Originally uncovered back in 1933, the skull of the Dragon Man is significantly larger than our own, but carried a brain roughly the same size. Scientists believe that these Homo longi named after the Chinese word long for dragon lived in East Asia approximately 146,000 years ago, and more closely relate to Homo sapiens than Neanderthals. The discovery may potentially change the course of human evolution as we knew.
“In terms of fossils in the last million years, this is one of the most important yet discovered,” Professor Chris Stringer from London’s Natural History Museum told the BBC. “What you have here is a separate branch of humanity that is not on its way to becoming Homo sapiens (our species), but represents a long-separate lineage which evolved in the region for several hundred thousand years and eventually went extinct.”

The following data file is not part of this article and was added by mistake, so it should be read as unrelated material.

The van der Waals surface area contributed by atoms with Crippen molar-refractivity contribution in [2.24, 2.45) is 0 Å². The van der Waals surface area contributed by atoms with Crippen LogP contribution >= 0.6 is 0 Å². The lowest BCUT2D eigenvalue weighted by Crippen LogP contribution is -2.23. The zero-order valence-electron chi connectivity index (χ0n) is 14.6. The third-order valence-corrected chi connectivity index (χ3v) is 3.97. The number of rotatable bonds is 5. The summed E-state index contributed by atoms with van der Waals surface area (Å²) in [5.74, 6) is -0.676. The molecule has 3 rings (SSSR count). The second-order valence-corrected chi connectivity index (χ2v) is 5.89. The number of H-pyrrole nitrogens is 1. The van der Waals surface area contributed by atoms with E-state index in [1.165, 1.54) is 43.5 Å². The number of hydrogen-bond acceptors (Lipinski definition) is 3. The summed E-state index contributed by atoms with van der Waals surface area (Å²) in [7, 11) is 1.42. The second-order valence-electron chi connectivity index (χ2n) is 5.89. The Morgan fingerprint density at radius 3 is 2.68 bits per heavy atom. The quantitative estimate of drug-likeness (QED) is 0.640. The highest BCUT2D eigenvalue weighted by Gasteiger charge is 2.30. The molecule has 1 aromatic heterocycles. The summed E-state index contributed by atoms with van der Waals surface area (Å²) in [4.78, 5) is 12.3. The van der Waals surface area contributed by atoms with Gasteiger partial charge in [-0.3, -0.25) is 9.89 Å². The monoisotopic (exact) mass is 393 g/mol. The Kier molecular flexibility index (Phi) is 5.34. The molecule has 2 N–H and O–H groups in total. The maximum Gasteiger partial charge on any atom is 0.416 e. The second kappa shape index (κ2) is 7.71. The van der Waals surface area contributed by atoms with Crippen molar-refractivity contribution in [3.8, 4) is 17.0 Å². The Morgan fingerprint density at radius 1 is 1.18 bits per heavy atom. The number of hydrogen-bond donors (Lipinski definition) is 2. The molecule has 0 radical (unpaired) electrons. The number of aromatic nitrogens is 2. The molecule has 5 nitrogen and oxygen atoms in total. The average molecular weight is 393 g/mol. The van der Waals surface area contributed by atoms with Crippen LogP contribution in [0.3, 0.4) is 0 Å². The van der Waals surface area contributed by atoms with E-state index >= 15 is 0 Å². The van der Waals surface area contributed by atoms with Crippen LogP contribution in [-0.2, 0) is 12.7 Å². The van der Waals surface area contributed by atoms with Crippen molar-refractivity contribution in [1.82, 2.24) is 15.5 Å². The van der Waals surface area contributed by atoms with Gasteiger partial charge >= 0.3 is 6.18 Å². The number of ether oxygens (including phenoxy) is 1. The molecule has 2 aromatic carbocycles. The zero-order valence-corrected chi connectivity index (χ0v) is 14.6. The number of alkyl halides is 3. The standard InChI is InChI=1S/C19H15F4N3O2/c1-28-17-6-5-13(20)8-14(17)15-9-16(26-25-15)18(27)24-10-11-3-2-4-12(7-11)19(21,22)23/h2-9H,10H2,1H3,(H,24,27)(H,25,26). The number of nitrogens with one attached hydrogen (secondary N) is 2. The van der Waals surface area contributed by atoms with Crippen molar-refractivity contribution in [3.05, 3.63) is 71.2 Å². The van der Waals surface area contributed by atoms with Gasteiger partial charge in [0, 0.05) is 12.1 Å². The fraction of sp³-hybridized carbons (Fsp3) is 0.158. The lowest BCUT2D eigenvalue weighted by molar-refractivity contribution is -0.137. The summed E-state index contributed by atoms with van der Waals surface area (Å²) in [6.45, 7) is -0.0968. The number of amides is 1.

The latest Dragon Man discovery is only one among many other human remains discovered in China that scientists have struggled to categorize. Others have been located in Dali, Jinniushan, Hualongdong, as well as the Tibetan Plateau, and researchers have long been debating whether they represent Neanderthals, primitive Homo sapiens, another human group named Denisovans, or a completely new species unknown to us.
Elsewhere in related news, NASA has captured an image of a cosmic hand reaching into a fiery hole.